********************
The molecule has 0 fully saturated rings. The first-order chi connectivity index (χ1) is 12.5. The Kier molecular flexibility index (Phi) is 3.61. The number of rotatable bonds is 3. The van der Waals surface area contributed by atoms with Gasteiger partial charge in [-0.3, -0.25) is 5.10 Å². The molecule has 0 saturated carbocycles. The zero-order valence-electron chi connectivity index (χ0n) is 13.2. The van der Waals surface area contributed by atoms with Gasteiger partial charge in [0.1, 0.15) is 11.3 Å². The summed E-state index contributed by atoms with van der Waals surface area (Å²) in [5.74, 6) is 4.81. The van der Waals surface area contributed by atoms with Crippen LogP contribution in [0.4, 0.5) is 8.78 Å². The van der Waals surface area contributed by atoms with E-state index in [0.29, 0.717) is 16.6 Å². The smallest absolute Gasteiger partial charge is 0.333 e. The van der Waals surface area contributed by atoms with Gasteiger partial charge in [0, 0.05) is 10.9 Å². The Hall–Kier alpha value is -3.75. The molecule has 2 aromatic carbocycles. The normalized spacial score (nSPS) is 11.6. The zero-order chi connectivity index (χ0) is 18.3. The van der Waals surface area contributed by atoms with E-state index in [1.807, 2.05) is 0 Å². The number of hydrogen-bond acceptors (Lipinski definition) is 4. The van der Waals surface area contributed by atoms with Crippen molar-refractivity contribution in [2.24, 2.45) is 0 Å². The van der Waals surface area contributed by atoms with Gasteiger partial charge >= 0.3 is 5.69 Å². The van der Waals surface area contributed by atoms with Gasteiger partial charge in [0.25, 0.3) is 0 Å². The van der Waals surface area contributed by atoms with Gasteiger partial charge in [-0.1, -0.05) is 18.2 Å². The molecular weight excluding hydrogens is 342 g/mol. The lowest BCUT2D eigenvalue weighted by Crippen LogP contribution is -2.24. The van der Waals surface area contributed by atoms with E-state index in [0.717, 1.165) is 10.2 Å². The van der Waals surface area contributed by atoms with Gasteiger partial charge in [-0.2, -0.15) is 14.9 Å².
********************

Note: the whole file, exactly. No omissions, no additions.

The molecule has 0 fully saturated rings. The first-order chi connectivity index (χ1) is 12.5. The Kier molecular flexibility index (Phi) is 3.61. The number of rotatable bonds is 3. The van der Waals surface area contributed by atoms with Gasteiger partial charge in [-0.3, -0.25) is 5.10 Å². The molecule has 0 saturated carbocycles. The zero-order valence-electron chi connectivity index (χ0n) is 13.2. The van der Waals surface area contributed by atoms with Gasteiger partial charge in [0.1, 0.15) is 11.3 Å². The summed E-state index contributed by atoms with van der Waals surface area (Å²) in [5.74, 6) is 4.81. The van der Waals surface area contributed by atoms with Crippen LogP contribution in [0.4, 0.5) is 8.78 Å². The van der Waals surface area contributed by atoms with E-state index in [0.29, 0.717) is 16.6 Å². The smallest absolute Gasteiger partial charge is 0.333 e. The van der Waals surface area contributed by atoms with Gasteiger partial charge in [0, 0.05) is 10.9 Å². The Hall–Kier alpha value is -3.75. The molecule has 2 aromatic carbocycles. The normalized spacial score (nSPS) is 11.6. The zero-order chi connectivity index (χ0) is 18.3. The van der Waals surface area contributed by atoms with E-state index in [1.807, 2.05) is 0 Å². The number of hydrogen-bond acceptors (Lipinski definition) is 4. The van der Waals surface area contributed by atoms with Crippen molar-refractivity contribution in [2.24, 2.45) is 0 Å². The van der Waals surface area contributed by atoms with Gasteiger partial charge >= 0.3 is 5.69 Å². The van der Waals surface area contributed by atoms with Gasteiger partial charge in [0.25, 0.3) is 0 Å². The van der Waals surface area contributed by atoms with Gasteiger partial charge in [-0.1, -0.05) is 18.2 Å². The molecular weight excluding hydrogens is 342 g/mol. The lowest BCUT2D eigenvalue weighted by Crippen LogP contribution is -2.24. The van der Waals surface area contributed by atoms with E-state index in [0.717, 1.165) is 10.2 Å². The van der Waals surface area contributed by atoms with Gasteiger partial charge in [-0.2, -0.15) is 14.9 Å².